Early English Books Online (EEBO) is now located on both the ProQuest platform (shown on this guide) and the legacy platform.
Due to user requests for a longer adjustment period, the current Chadwyck-Healey site will be available through July, 2020.
Dual access to both instances of EEBO will be available through July 2020, at which time the legacy instance will be decommissioned. Automatic redirects will then kick in to direct users to Early English Books Online on the main ProQuest platform.
Please follow EEBO news on ProQuest Support Center.
From the first book published in English through the age of Spenser and Shakespeare, this incomparable collection now contains more than 146,000 titles listed in Pollard & Redgrave's Short-Title Catalogue (1475-1640) and Wing's Short-Title Catalogue (1641-1700) and their revised editions, as well as the Thomason Tracts (1640-1661) collection and the Early English Books Tract Supplement. Libraries possessing this collection find they are able to fulfill the most exhaustive research requirements of graduate scholars in many subject areas, including English literature, history, philosophy, linguistics, theology, music, fine arts, education, mathematics, and science.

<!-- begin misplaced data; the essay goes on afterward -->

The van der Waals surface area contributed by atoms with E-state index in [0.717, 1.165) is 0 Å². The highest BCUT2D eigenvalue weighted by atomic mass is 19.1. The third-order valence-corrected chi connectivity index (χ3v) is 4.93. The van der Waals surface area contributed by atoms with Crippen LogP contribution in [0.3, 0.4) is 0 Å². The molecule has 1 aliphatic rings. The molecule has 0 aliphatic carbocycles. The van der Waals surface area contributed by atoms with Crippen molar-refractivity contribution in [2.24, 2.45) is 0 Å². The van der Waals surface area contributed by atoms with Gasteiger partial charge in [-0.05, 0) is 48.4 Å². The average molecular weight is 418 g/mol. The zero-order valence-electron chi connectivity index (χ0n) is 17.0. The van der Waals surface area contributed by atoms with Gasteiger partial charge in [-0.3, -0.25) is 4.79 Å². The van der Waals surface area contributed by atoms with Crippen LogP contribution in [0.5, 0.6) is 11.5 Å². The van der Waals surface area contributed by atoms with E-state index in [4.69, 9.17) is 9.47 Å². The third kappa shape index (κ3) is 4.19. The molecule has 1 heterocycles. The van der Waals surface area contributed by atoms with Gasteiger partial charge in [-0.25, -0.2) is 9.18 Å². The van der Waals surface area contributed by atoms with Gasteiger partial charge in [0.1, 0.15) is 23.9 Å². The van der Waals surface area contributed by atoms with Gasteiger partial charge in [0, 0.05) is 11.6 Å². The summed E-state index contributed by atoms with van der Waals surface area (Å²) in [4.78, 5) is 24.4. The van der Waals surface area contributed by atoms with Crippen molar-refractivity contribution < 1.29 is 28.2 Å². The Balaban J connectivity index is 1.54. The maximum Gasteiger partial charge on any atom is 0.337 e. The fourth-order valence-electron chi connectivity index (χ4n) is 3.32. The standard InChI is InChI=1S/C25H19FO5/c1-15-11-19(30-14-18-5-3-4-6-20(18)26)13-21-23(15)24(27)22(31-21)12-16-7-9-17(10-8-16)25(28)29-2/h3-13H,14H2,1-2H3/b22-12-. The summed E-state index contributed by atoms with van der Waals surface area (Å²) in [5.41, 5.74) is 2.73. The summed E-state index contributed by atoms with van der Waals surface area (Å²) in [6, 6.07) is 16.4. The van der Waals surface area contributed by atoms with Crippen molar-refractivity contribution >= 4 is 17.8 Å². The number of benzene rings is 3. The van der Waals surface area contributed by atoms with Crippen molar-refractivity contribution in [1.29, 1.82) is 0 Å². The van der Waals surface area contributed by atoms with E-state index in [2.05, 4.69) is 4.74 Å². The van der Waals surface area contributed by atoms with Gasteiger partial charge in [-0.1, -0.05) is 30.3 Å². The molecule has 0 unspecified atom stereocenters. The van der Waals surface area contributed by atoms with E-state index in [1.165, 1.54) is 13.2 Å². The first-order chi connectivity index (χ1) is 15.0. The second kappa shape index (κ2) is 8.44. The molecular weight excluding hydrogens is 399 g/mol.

To accompany the citations and page images, a separate initiative, the Text Creation Partnership (TCP) created accurate full-text transcriptions for a large selection of EEBO works. The TCP partnership began in 1999 as an innovative collaboration between ProQuest LLC, the University of Michigan, and Oxford University. The aim was to convert half of EEBO into fully-searchable, TEI-compliant SGML/XML texts. This collaboration extended to a funding partnership with JISC and a collection of libraries so that now TCP texts are jointly owned by more than 150 libraries worldwide, creating a significant database of foundational scholarship.
All scholars of EEBO can seamlessly move between the text transcriptions and the corresponding original page images on the ProQuest interface. ProQuest’s expert digitization and indexing amplifies the benefit of the full text from TCP, enabling precision searching – made possible through tools that address variant spellings and word forms.
Selection of Titles for Transcription
First printed book published in England.
Recueil des histoires de Troie. Lefèvre, Raoul.  p. Bruges: Printed by William Caxton and, probably, Colard Mansion, 1473.